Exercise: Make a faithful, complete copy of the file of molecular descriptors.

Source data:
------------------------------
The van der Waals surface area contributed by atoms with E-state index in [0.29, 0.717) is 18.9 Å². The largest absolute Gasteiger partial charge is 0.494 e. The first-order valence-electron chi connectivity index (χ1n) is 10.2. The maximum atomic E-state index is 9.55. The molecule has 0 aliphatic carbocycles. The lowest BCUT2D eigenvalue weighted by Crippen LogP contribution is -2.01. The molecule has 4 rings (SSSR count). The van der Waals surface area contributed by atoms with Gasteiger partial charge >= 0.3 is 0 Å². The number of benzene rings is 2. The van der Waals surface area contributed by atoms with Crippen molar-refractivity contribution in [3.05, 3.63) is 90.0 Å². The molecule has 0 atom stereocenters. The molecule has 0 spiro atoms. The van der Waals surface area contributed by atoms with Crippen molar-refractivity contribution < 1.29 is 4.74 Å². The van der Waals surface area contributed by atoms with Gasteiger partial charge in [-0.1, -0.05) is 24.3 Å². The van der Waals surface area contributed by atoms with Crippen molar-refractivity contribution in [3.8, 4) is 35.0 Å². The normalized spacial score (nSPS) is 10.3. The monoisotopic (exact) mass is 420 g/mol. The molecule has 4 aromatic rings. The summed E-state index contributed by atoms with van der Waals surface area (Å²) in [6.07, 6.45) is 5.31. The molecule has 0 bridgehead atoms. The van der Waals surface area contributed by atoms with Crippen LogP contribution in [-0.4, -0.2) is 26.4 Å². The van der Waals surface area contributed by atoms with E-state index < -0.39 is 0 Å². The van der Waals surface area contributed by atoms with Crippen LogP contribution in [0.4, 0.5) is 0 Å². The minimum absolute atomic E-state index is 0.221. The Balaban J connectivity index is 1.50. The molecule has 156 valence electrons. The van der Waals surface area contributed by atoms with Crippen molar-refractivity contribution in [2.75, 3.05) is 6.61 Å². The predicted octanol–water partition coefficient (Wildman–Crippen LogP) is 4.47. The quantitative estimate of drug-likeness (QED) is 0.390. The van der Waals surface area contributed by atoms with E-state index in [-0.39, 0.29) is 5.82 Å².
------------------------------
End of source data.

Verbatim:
The van der Waals surface area contributed by atoms with E-state index in [0.29, 0.717) is 18.9 Å². The largest absolute Gasteiger partial charge is 0.494 e. The first-order valence-electron chi connectivity index (χ1n) is 10.2. The maximum atomic E-state index is 9.55. The molecule has 0 aliphatic carbocycles. The lowest BCUT2D eigenvalue weighted by Crippen LogP contribution is -2.01. The molecule has 4 rings (SSSR count). The van der Waals surface area contributed by atoms with Gasteiger partial charge >= 0.3 is 0 Å². The number of benzene rings is 2. The van der Waals surface area contributed by atoms with Crippen molar-refractivity contribution in [3.05, 3.63) is 90.0 Å². The molecule has 0 atom stereocenters. The molecule has 0 spiro atoms. The van der Waals surface area contributed by atoms with Crippen molar-refractivity contribution < 1.29 is 4.74 Å². The van der Waals surface area contributed by atoms with Gasteiger partial charge in [-0.1, -0.05) is 24.3 Å². The van der Waals surface area contributed by atoms with Crippen molar-refractivity contribution in [3.8, 4) is 35.0 Å². The normalized spacial score (nSPS) is 10.3. The monoisotopic (exact) mass is 420 g/mol. The molecule has 4 aromatic rings. The summed E-state index contributed by atoms with van der Waals surface area (Å²) in [6.07, 6.45) is 5.31. The molecule has 0 bridgehead atoms. The van der Waals surface area contributed by atoms with Crippen LogP contribution in [-0.4, -0.2) is 26.4 Å². The van der Waals surface area contributed by atoms with E-state index < -0.39 is 0 Å². The van der Waals surface area contributed by atoms with Crippen LogP contribution in [0.4, 0.5) is 0 Å². The minimum absolute atomic E-state index is 0.221. The Balaban J connectivity index is 1.50. The molecule has 156 valence electrons. The van der Waals surface area contributed by atoms with Crippen molar-refractivity contribution in [2.75, 3.05) is 6.61 Å². The predicted octanol–water partition coefficient (Wildman–Crippen LogP) is 4.47. The quantitative estimate of drug-likeness (QED) is 0.390. The van der Waals surface area contributed by atoms with E-state index in [-0.39, 0.29) is 5.82 Å².